Meshigumee stepped out of the arch, her bare feet crunching the snow under her and sending a jolt of cold through her. “Blast you, you fiend,” she said, her words turning into a cloud in front of her. Her arch had appeared in the middle of a forest; she was surrounded by tall, narrow pine trees that formed an overlapping canopy above her, while smaller junipers and spruces were gathered close to the forest floor. Despite that, snow was falling from the grey sky. The snow had already accumulated heavily, with drifts almost as tall as she was.
“Bloody snow,” Meshigumee muttered. Why couldn’t Loki have picked a more hospitable location for her sphere?
Meshigumee stopped when she saw the saber cat blocking her path. The saber cat’s long teeth were yellowed and glinted in the moonlight, and its fur was grey with darker stripes, though the tips of its muzzle, ears and feet were almost black.
“Why hello there,” Meshigumee said, folding her hands in front of her. The saber cat was the largest Meshigumee had ever seen, with its shoulders reaching almost to Meshigumee’s chest. “Where’s your mother?”
The saber cat stared at Meshigumee with its unblinking blue eyes.
“I am Meshigumee, the All-Mother of the Great Waters of the World. I’m presuming that you’re, Sunjkothi the World Eater. I am wishing to speak with your mother, Loki Goodfellow.”
Sunjkothi’s breath fogged in front of her nostrils. Without a sound, she turned and began to walk away. After a few steps, she stopped and turned her head to look at Meshigumee. Meshigumee took several steps forward, and Sunjkothi kept walking, leading Meshigumee deeper and deeper into the forest. After several long minutes, Meshigumee saw a faint light ahead of them. As they drew closer, she saw that it was a fire underneath a massive ash tree that was at least two or three chains tall, and despite the season, it still had its leaves.
The fire had been built in a small clearing underneath the wide expanse of the ash tree’s leaves. Meshigumee saw that there were several bodies hanging from the lower branches. Their clothing was old and tattered, and each one had a bag pulled over their heads. She looked up, and sitting in the branches were scores–hundreds, maybe–of albino barn owls with feathers as white as snow and eyes as red as blood.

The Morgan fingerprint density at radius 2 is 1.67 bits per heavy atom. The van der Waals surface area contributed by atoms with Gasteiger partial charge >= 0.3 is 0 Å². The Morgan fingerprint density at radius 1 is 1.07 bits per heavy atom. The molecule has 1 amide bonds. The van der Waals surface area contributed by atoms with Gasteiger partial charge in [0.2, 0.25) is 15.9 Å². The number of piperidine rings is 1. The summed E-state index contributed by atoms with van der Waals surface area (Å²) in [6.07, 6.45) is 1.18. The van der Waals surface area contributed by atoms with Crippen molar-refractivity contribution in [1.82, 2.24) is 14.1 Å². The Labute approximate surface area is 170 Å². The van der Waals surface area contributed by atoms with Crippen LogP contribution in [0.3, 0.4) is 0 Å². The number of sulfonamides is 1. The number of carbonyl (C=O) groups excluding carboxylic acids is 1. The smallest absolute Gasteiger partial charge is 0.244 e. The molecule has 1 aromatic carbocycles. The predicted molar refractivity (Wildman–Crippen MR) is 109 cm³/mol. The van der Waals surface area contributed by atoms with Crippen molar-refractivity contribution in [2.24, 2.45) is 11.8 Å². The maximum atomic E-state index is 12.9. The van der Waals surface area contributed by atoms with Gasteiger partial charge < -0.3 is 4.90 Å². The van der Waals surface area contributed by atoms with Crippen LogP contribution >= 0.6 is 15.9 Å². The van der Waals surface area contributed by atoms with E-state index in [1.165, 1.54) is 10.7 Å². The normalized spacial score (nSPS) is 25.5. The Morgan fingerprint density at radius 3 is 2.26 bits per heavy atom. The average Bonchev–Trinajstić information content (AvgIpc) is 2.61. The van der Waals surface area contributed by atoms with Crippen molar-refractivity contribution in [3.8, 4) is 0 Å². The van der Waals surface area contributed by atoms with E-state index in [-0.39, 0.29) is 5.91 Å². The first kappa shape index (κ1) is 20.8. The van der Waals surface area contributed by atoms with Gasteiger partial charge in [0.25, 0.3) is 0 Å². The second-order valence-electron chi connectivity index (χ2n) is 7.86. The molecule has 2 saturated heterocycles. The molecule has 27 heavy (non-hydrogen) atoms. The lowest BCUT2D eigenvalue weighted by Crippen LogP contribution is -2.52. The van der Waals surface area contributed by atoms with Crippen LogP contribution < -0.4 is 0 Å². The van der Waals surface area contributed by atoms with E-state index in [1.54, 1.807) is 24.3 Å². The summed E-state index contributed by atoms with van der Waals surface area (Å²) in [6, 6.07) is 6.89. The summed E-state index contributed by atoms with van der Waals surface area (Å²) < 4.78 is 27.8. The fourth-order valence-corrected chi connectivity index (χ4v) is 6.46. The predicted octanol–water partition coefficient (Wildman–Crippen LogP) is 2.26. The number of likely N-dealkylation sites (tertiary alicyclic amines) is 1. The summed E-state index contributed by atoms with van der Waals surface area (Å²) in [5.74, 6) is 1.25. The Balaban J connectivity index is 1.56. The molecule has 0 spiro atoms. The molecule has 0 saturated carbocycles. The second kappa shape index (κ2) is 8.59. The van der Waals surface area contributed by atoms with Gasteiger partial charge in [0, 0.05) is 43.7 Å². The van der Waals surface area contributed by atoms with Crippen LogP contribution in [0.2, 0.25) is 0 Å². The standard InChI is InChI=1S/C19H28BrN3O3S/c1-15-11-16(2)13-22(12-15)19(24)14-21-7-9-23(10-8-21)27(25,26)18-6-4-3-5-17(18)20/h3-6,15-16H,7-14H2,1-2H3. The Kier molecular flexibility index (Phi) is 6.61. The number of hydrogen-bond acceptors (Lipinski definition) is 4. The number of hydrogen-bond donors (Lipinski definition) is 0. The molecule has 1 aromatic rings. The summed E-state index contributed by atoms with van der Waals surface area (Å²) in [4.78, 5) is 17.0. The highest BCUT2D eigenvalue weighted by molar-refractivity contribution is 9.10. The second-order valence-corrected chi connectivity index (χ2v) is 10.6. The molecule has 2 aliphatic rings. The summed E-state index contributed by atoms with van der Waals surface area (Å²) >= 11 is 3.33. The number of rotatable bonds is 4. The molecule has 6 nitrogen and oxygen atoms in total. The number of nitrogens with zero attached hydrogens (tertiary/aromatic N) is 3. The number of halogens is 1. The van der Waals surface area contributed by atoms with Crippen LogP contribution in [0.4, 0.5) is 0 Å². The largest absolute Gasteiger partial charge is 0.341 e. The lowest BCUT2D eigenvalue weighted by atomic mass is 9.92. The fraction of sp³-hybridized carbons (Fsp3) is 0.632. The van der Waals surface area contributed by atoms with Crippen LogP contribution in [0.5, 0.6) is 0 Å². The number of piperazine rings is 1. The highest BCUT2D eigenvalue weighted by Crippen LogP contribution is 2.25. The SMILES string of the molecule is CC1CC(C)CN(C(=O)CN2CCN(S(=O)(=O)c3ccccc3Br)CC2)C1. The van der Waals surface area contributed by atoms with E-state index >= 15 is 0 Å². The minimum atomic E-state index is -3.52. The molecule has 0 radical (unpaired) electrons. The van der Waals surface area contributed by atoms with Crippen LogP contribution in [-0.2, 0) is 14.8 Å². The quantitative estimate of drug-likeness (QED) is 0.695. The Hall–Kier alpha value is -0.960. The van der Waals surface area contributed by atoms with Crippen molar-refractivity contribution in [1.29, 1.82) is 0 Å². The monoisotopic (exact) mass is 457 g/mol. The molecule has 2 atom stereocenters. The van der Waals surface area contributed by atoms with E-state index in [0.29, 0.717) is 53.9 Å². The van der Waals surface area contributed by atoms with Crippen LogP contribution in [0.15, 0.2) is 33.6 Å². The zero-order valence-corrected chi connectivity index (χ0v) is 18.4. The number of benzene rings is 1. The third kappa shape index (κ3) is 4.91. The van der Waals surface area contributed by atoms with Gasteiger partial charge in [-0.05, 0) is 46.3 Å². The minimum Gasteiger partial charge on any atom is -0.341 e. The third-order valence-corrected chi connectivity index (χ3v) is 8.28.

Djidwewin, messengers of Loki Goodfellow.
“I almost didn’t see you approaching,” a voice said from above.
Meshigumee looked up and saw a large, red eye staring down at her. She subconsciously smoothed out the folds of her robe; the fabric was white with pale silver scrollwork and runes stitched into it, while the tips of the long sleeves and the hem gathered around her feet were black. “Hello, Loki Goodfellow,” Meshigumee said. “It’s been too long since we’ve spoken. I wish to speak with you as an equal.”
“An equal, heh?” Loki asked. “How many millennia has it taken for you to admit that?”
Meshigumee bit her tongue to stop herself from trading barbs with Loki.
“You want something from me, don’t you? Heh, can’t be helped, I suppose.”
Loki jumped down from her perch somewhere in the tree and landed in front of Meshigumee. She was half a hand taller than Meshigumee, but was slender and willowy–almost as if a stiff breeze could know her over. One eye was red, while the other was hidden by an eye patch, which covered angry scar tissue. She dressed as a mortal would: leather jacket, plaid shirt, ripped jeans and heavy boots.
“Here we are, as equals,” Loki Goodfellow said, smirking. Sunjkothi walked around Loki and curled up next to the fire. “Have you come here to extend an apology to me?”
Meshigumee’s eyes narrowed. “An apology? What…” she stopped herself and shook her head. “What has happened has happened, and it cannot be changed.”
“Heh, convenient for you to say,” Loki said.
“I see you’ve been in the mortal realm,” Meshigumee said.
“They, at least, accept me for who I am.” Loki brushed some of her green hair behind her pointed ears. “Why did you come all the way here, Meshigumee? It’s not an easy trip from the highest spheres of the heavens all the way down here.”
“I wanted to see you,” Meshigumee said.
Loki barked laughter. “How many millennia has it been since you threw me out? How many millennia has it been since you last laid eyes upon me?”
“Our sisters still suspect me.”
“Our sisters? Our sisters? You speak to me of our sisters?”
Meshigumee looked down. Perhaps coming here had been a mistake.
Loki stood up and rubbed her hands together. “Out of all of them, you were the only one who ever gave me the time of day.”
“My sisters might feel differently, but I always thought you were one of us.”
Loki stared at the fire but didn’t say anything. Sunjkothi looked up at Meshigumee, regarding her with cold, blue eyes.